All of this means we have to figure out how transform the system. We need to be able to capture real data from real people. We need to have computer systems that talk to one another. We need to have a payment system that rewards quality-based and innovative patient care.

The list goes on, but you get the point. Being “patient centered”–which is a bit of a buzzword these days–is a call to action. The problem is that the barriers to change are substantial, and many more people and institutions pay lip service to the concept of patient centered cancer care than work to make their care truly patient centric.

Make no mistake: this is a gargantuan task. There are formidable obstacles to overcome which will favor keeping the status quo in place. Progress will be slow and difficult, but we have to keep remembering that we really haven’t tackled the issue of assuring every cancer patient and their loved ones that they got the right treatment for their disease at the appropriate cost and at the appropriate time. Fragmentation, duplication, and lack of information and access are no longer acceptable.

So it’s no longer just about the science and the research, as important as they may be. It’s not just surgery, chemotherapy, and radiation therapy. It’s about the care delivery process and the quality of that care. Reconstructing from the ground up. Thinking about new ways to help patients. It’s about nutrition, psychological and spiritual support, and financial guidance. It’s about making certain that people who live in rural areas can get care that is up to date and accessible through care collaborations designed to serve their needs and their expectations.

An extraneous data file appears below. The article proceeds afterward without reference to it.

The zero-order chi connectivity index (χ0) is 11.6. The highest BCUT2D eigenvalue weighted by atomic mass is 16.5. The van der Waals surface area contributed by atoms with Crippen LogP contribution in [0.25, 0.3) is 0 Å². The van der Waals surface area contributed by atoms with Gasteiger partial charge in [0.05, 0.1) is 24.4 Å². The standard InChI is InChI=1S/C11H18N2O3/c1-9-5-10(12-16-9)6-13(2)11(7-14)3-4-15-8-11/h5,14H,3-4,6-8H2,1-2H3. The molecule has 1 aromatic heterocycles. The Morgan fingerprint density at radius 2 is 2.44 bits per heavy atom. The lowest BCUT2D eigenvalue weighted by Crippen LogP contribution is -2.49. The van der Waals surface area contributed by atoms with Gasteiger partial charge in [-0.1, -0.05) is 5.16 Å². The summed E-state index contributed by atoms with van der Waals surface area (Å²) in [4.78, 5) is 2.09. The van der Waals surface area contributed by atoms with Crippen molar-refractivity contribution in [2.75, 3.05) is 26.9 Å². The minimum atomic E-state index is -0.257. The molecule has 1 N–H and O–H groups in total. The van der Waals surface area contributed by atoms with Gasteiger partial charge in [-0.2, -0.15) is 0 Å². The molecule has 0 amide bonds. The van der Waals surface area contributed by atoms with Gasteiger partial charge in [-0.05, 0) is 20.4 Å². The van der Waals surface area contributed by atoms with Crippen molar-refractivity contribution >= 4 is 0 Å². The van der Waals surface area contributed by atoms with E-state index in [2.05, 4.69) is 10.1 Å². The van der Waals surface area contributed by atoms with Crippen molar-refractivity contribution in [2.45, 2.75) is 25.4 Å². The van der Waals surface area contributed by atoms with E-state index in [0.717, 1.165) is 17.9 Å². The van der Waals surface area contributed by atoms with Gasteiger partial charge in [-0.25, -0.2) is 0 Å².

Is it too much to ask that patients, their families, and caregivers have genuine assurance that they are getting the best care available? Is it too much to ask that systems be in place to assure quality care? Is it too much to ask that we have computers that actually talk to each other? Is it too much to ask that in the most difficult moment of one’s life, they have an assurance that what was done for them was appropriate?

Don’t expect easy or quick answers to this situation. It took us decades of fundamental research to get us to the place we are today with the human genome. It is probably going to take a similar amount of time to change cancer practice. And I suspect changing practice is going to be even tougher to figure out than the gene thing.

But if we don’t do it, the power of what we will have to offer patients simply won’t be there for everyone. And that is something none of us should accept.

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A version of this blog originally appeared in Dr. Len’s Cancer Blog at the American Cancer Society.